- Medical History – Like your current medical conditions, your history will also play a role in your quote. Some conditions such as cancer and cardiovascular disease may affect your rating class long after treatment as stopped, even if you are now free of the condition.
- Hazardous Activities – Do you crave an adrenaline rush from hang gliding, car racing or rock climbing? Life insurance companies may view your hobbies as hazardous activities, which will mean a higher policy cost. In extreme cases, you could even be declined if your activities are numerous or just too dangerous.
- Driving Record – Slow down, Mario. Moving violations such as multiple speeding tickets (like more than three over a two-year period), reckless driving or driving under the influence of drugs or alcohol will absolutely result in a higher quote.
- Occupation – It shouldn’t come as much surprise that commercial fisherman will pay more for their term life insurance policy than accountants. All else being equal (build, medical history, etc.) they simply have a more dangerous occupation. Dangerous as it relates to death, anyway. If you have a dangerous occupation like logging, steel/iron work or police officer, your term life quote will be higher.
- Family History – It hardly seems fair, but if your parents or siblings had a history or cancer or cardiovascular disease at a young age (usually below age 60) you could pay more for your policy. How much more depends on the condition, age and whether they died as a result.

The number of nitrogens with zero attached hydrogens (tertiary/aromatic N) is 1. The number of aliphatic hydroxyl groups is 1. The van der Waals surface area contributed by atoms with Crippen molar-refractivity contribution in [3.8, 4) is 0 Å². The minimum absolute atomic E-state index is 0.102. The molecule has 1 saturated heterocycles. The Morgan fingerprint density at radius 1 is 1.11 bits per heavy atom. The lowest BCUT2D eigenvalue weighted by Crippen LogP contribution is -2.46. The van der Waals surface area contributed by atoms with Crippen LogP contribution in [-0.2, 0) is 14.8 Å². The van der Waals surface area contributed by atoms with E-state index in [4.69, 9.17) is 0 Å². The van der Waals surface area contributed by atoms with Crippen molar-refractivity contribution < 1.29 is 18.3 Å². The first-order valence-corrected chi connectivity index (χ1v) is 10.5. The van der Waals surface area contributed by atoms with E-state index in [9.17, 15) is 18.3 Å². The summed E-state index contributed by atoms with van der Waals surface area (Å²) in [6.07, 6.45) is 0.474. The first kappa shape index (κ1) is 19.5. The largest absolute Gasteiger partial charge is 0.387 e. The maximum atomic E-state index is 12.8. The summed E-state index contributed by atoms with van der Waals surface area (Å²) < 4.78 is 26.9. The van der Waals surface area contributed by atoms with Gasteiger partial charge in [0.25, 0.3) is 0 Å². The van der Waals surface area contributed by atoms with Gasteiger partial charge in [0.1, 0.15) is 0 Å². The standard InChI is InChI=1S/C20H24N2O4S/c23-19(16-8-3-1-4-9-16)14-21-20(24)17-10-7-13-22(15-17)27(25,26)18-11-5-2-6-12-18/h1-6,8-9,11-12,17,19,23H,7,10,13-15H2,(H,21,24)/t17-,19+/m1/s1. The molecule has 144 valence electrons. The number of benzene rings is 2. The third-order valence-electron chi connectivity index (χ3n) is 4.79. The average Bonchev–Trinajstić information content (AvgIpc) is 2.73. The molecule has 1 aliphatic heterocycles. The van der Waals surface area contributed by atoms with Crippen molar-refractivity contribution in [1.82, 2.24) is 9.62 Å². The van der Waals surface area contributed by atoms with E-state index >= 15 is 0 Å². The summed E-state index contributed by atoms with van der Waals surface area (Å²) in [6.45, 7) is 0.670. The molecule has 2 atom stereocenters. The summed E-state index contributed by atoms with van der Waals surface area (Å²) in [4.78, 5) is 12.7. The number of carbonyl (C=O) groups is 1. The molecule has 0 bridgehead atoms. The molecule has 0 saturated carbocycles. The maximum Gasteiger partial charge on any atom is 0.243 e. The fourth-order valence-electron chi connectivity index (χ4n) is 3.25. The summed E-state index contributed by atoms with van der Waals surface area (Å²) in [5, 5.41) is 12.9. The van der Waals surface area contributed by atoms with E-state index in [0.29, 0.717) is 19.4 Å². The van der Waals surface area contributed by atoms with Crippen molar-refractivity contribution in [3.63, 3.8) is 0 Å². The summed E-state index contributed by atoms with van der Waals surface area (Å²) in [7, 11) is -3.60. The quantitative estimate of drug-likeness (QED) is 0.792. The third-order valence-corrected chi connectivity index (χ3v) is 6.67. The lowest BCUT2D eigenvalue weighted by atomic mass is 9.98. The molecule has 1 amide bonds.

Amount of Coverage
Term life insurance is priced as a unit rate per thousand dollars of coverage. So for example, if your rate is $0.50 per thousand based on your age, gender and other factors, you could expect to pay $250 for a $500,000 policy (plus an annual policy fee that’s part of the premium).
Length of Coverage
Term life insurance policies generally come in term lengths of 10, 15, 20, 25 and 30 years. Some companies like American General Life even have odd lengths such as 12, 17 and 22 years for example. The length of coverage you choose will also affect your quote. Shorter durations are less expensive than longer ones, as the likelihood of you dying increases the longer the policy is in force.
Many people do not realize this, but if you pay for your policy annually, you will pay less! There is a built in ‘discount’ for paying once per year. Think about it: lower admin costs for the life insurance company and they get your money all at once (which they invest and earn interest on). If you pay semi-annually, quarterly or monthly, your quote will be higher.
Here is an example of the difference you would pay for a policy with a $1,000 annual premium.
What a Quote is Not
Finally, it would be remiss of me not to mention what a term life insurance quote is not. It’s an important distinction to make, as people sometimes get confused over this.
A quote is not a guarantee of coverage nor a guarantee of price. It is simply an estimate of both. Despite the best efforts of online quote systems and life insurance agents to collect information and give you an accurate quote, your qualification and subsequent policy price is ultimately determined by the life insurance company through underwriting. The company has access to information that a quoting system or agent does not, such as your Medical Information Bureau (MIB) Report, Motor Vehicle Report (MVR), medical records from your physicians, results of your paramed exam to name a few items. These will all play a role in determining your final rating class and policy price.